It is a sad tale: Local bus manufacturer is bought by Daimler, manufactures hybrid bus design that sells well as far away as San Francisco and New York City. But in the home market of Toronto, they don't work well at all. The lead-acid batteries were supposed to last four years and are dying after 18 months, at a rate of 140 batteries per week. They are using only 10% less diesel fuel instead of the 20% to 30% saving that was promised. And they cost almost 50% more to purchase in the first place.
So what is the problem?
Orion in San Francisco via After Gutenberg
It may be the routes they put them on; In Toronto many crowded downtown routes have streetcars and subways, so the buses are used on long suburban routes, whereas hybrids work best in stop and go traffic. That is why they appear to be happy with them in New York, where they are getting the promised diesel savings.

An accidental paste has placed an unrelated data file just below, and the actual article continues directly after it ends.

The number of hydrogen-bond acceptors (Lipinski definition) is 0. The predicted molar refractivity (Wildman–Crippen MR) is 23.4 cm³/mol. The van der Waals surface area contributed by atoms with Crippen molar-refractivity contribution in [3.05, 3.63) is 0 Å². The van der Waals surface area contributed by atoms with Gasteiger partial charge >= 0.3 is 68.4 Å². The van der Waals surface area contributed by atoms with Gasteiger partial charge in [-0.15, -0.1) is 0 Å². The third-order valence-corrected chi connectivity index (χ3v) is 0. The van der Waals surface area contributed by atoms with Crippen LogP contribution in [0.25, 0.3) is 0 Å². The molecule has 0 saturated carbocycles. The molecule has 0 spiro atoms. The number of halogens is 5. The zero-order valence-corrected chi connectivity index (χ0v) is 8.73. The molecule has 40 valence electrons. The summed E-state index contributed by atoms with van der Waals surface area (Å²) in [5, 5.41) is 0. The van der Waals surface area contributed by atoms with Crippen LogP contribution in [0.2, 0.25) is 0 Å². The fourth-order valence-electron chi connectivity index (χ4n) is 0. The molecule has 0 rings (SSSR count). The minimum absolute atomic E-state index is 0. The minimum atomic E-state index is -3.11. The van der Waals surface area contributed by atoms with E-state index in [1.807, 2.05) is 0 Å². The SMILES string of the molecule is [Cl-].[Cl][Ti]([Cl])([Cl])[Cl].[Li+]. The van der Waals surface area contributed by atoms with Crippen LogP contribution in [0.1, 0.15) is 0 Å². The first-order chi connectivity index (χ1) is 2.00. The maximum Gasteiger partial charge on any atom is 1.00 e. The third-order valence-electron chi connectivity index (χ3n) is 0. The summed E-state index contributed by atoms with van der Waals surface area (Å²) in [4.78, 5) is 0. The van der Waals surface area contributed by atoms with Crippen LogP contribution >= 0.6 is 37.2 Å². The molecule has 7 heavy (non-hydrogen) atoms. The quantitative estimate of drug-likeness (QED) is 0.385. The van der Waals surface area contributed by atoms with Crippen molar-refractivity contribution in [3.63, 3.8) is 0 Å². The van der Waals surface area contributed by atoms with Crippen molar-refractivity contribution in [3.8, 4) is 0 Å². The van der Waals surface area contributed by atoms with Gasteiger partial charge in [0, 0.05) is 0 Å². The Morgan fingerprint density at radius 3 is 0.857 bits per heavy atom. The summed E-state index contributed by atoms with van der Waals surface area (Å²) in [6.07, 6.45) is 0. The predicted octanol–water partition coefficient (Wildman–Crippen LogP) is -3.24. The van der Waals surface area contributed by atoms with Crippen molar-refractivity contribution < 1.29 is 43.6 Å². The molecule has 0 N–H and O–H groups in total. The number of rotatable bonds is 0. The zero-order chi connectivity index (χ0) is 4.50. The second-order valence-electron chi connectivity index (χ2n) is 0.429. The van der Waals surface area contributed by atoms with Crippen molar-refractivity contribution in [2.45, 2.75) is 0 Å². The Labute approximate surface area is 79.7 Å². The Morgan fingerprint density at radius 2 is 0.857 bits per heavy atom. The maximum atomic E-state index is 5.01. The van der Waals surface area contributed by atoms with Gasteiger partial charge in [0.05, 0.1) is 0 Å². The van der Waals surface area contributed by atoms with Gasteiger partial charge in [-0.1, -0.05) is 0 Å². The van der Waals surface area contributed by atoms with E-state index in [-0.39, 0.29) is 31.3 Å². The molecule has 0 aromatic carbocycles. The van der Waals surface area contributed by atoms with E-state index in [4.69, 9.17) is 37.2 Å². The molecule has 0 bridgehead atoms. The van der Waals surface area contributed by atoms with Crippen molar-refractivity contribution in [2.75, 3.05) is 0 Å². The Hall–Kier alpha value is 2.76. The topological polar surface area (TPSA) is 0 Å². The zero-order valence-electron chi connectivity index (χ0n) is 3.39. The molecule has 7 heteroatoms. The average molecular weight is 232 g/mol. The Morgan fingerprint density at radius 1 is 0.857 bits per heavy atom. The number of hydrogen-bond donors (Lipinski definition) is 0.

Nobody is happy about the fact that the City is still on the hook to buy another 130 hybrids, but these will be delivered with lithium-ion batteries. But after that, it is back to Daimler "clean diesel." Globe and Mail
Perhaps they should consider bringing back the trolley buses that we had until they cancelled them in 1993. They ran up a primarily residential street a block away from our house and were dead silent, completely non-polluting (not including the pollution from the 30% of our electricity that comes from coal) and the equipment lasted forever. The overhead wires were ugly, but that is a small price to pay for quiet, dependable transport. More at Spacing
More on Trolleys in TreeHugger
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